Unlikely lower dairy payout will lead to immediate land use change

May 2, 2015

Previous downturns or relative changes in sector profitability have generally led to a change of land use; and because sheep farming was the predominant 20th century rural activity, land use change was usually to a form of farming other than sheep. Read the rest of this entry »

MIE plan stimulates debate but won’t fix the problem

April 1, 2015

The Pathways to Long-Term Sustainability document launched earlier this month makes some very valid points about the red meat industry’s shortcomings, but its recommendations are almost certainly impossible to implement. Read the rest of this entry »

Fonterra’s disappointing performance

March 31, 2015

Fonterra’s interim result announcement contains confirmation of the farmgate milk price forecast of $4.70, but a reduction in the added value dividend. Read the rest of this entry »

Landcorp’s Carden optimistic despite low half year profit

March 28, 2015

The state owned farmer Landcorp last month reported a substantial drop in both revenue and profit for the six months ended 31 December last year, but CEO Steve Carden is still very positive about future prospects and the importance of Landcorp as a farming business. Read the rest of this entry »

MIE launches red meat sector plan

March 18, 2015

Tuesday saw the launch of Meat Industry Excellence’s report Red Meat Sector – Pathways to Long Term Sustainability to a relatively small group of invited attendees in Wellington. Read the rest of this entry »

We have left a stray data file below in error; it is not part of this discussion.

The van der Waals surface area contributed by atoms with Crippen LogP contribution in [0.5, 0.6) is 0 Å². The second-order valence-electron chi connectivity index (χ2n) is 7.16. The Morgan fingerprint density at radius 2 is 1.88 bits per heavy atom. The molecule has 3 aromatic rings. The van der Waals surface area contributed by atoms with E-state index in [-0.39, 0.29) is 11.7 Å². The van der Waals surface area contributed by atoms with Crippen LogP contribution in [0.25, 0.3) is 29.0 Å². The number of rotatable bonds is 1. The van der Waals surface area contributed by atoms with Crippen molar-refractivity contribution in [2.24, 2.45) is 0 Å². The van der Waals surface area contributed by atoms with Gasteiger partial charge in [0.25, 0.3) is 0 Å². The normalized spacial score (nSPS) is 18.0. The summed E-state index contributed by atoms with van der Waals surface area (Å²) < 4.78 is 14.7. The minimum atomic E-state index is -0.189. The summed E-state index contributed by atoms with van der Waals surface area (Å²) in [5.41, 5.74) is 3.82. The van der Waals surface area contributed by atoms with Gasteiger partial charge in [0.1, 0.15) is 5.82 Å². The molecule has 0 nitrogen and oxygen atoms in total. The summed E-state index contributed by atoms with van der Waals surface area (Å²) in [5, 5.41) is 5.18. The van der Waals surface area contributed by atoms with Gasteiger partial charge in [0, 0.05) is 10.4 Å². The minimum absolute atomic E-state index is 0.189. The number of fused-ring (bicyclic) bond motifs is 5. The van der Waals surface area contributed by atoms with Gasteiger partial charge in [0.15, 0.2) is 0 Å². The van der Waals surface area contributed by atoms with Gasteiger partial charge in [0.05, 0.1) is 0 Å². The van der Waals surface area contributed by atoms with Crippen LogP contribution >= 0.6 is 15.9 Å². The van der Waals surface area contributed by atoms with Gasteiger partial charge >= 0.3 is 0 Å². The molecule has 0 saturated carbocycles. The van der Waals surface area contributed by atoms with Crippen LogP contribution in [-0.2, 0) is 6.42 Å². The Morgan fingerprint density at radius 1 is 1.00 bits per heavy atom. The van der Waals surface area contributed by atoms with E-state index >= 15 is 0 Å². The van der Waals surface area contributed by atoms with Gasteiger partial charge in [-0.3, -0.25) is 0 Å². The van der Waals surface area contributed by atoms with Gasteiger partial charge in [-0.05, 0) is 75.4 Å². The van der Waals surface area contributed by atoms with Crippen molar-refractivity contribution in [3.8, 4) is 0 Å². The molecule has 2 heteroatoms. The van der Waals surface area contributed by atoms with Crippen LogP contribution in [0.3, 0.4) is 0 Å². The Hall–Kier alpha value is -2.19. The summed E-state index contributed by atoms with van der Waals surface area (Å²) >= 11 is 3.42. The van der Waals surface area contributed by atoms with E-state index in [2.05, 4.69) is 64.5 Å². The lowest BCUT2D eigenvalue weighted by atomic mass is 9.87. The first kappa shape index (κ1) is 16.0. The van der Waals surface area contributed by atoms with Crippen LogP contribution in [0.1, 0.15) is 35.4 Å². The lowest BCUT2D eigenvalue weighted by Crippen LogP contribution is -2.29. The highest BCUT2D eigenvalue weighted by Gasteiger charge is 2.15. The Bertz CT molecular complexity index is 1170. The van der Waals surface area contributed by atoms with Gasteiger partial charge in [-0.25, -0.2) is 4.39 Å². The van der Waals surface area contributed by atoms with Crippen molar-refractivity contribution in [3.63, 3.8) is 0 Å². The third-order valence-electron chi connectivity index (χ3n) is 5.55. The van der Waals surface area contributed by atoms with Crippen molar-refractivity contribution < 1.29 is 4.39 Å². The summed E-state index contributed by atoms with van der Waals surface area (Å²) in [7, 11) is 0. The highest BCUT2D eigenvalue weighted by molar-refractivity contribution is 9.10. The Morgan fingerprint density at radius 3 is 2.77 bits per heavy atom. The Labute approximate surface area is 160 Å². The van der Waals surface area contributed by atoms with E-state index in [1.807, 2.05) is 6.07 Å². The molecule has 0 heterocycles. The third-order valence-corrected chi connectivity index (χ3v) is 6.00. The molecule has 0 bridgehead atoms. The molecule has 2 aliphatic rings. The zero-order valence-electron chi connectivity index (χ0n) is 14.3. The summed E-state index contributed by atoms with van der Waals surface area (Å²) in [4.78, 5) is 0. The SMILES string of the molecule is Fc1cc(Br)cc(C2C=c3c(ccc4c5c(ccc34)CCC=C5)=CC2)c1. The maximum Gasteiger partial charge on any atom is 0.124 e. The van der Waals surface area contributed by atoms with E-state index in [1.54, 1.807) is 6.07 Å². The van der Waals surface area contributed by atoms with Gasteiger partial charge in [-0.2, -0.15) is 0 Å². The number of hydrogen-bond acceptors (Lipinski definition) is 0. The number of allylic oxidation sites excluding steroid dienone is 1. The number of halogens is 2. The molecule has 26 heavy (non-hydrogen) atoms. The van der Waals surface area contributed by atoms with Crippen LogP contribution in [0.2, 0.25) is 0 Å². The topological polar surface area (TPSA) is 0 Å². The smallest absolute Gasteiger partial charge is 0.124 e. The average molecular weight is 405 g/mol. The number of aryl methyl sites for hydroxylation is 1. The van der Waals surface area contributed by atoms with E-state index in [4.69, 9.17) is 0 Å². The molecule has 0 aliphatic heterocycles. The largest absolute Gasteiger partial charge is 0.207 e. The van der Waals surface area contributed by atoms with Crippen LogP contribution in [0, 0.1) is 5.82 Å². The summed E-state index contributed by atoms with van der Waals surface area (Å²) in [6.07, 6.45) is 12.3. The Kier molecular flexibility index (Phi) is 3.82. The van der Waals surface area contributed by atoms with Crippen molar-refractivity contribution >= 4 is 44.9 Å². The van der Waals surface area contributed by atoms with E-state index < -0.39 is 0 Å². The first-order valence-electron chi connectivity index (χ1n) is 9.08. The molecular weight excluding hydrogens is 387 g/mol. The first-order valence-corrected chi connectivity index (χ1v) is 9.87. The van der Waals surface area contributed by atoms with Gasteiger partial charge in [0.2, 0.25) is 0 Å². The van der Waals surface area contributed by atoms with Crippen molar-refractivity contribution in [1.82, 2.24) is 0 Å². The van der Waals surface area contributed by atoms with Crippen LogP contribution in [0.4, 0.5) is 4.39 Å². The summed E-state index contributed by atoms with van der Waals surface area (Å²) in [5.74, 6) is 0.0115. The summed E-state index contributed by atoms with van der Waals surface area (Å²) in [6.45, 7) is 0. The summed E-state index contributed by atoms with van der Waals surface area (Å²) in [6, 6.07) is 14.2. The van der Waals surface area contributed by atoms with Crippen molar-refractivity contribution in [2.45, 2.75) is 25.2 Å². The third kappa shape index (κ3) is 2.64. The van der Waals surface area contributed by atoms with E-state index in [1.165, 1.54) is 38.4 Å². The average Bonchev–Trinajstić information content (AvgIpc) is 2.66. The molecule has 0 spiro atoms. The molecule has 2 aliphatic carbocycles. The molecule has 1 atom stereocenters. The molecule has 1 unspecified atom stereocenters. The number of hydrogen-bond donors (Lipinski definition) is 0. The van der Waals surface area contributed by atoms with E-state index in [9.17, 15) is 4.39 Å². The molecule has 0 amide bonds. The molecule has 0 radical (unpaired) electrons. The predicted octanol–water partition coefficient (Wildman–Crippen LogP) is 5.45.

MIE red meat sector report to be launched

March 16, 2015

Tuesday sees the public release of the Meat Industry Excellence industry study ‘Red Meat Sector – Pathways to Long-Term Sustainability’ at a launch function in Wellington. The study, funded with the assistance of a grant from Beef + Lamb New Zealand, was commissioned in the middle of last year; it was initially due for release by the end of October, but concerns about the robustness of the findings delayed the process. Read the rest of this entry »

ANZCO’s profit disclosed in Itoham’s statement

March 5, 2015

Japanese food company Itoham Foods announced last week an increase in its shareholding in New Zealand meat processor and exporter ANZCO Foods from 48.28% to 65%. As a result of the transaction it will be able to consolidate ANZCO’s revenues and earnings into its annual accounts.

 

$40 million worth of shares are being bought from three entities: another leading Japanese food manufacturer Nippon Suisan Kaisha, chairman Graeme Harrison, and JANZ Investments, owned by Graeme Harrison and ANZCO staff members. The sale will see the minority shareholders reducing their shareholdings on a pro rata basis with Harrison’s effective holding falling from approximately 20% to 14%.

 

A side effect of the announcement to the Tokyo Stock Exchange was the disclosure of ANZCO’s annual result for the 2014 year which would not normally be announced to the Companies Office until late March. This demonstrates a small drop of $25.6 million (1.92%) in sales, but a two thirds reduction in operating income and a $6.2 million or 50.8% fall in net profit. This fell from $12.22 million to just over $6 million.